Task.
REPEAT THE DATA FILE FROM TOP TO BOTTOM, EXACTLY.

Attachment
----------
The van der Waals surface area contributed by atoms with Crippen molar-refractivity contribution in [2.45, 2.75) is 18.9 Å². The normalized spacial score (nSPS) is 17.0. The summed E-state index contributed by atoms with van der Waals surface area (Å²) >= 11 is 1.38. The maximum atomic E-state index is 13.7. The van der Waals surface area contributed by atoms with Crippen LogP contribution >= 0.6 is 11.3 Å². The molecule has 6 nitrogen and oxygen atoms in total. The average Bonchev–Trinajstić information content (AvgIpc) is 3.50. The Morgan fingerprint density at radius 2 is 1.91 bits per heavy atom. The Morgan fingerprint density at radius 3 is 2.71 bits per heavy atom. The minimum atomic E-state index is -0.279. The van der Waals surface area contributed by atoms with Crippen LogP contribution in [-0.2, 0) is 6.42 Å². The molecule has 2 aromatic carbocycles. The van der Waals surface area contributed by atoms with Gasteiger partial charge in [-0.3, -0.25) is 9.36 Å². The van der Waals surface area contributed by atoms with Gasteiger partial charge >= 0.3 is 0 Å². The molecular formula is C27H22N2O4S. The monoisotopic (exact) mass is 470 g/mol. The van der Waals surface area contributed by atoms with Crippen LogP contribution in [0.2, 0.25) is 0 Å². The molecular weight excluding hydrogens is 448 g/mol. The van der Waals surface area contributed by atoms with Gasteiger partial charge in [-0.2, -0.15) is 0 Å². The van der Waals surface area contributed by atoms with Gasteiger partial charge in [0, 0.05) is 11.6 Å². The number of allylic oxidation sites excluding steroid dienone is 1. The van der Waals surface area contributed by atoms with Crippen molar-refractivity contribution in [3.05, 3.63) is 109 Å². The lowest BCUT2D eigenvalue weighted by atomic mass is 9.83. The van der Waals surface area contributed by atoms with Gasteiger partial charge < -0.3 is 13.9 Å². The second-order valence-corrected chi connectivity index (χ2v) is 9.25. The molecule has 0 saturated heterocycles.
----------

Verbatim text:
The van der Waals surface area contributed by atoms with Crippen molar-refractivity contribution in [2.45, 2.75) is 18.9 Å². The normalized spacial score (nSPS) is 17.0. The summed E-state index contributed by atoms with van der Waals surface area (Å²) >= 11 is 1.38. The maximum atomic E-state index is 13.7. The van der Waals surface area contributed by atoms with Crippen LogP contribution >= 0.6 is 11.3 Å². The molecule has 6 nitrogen and oxygen atoms in total. The average Bonchev–Trinajstić information content (AvgIpc) is 3.50. The Morgan fingerprint density at radius 2 is 1.91 bits per heavy atom. The Morgan fingerprint density at radius 3 is 2.71 bits per heavy atom. The minimum atomic E-state index is -0.279. The van der Waals surface area contributed by atoms with Crippen LogP contribution in [-0.2, 0) is 6.42 Å². The molecule has 2 aromatic carbocycles. The van der Waals surface area contributed by atoms with Gasteiger partial charge in [-0.3, -0.25) is 9.36 Å². The van der Waals surface area contributed by atoms with Gasteiger partial charge >= 0.3 is 0 Å². The molecular formula is C27H22N2O4S. The monoisotopic (exact) mass is 470 g/mol. The van der Waals surface area contributed by atoms with Crippen LogP contribution in [0.2, 0.25) is 0 Å². The molecular weight excluding hydrogens is 448 g/mol. The van der Waals surface area contributed by atoms with Gasteiger partial charge in [-0.2, -0.15) is 0 Å². The van der Waals surface area contributed by atoms with Gasteiger partial charge in [0, 0.05) is 11.6 Å². The number of allylic oxidation sites excluding steroid dienone is 1. The van der Waals surface area contributed by atoms with Crippen molar-refractivity contribution in [3.05, 3.63) is 109 Å². The lowest BCUT2D eigenvalue weighted by atomic mass is 9.83. The van der Waals surface area contributed by atoms with Gasteiger partial charge < -0.3 is 13.9 Å². The second-order valence-corrected chi connectivity index (χ2v) is 9.25. The molecule has 0 saturated heterocycles.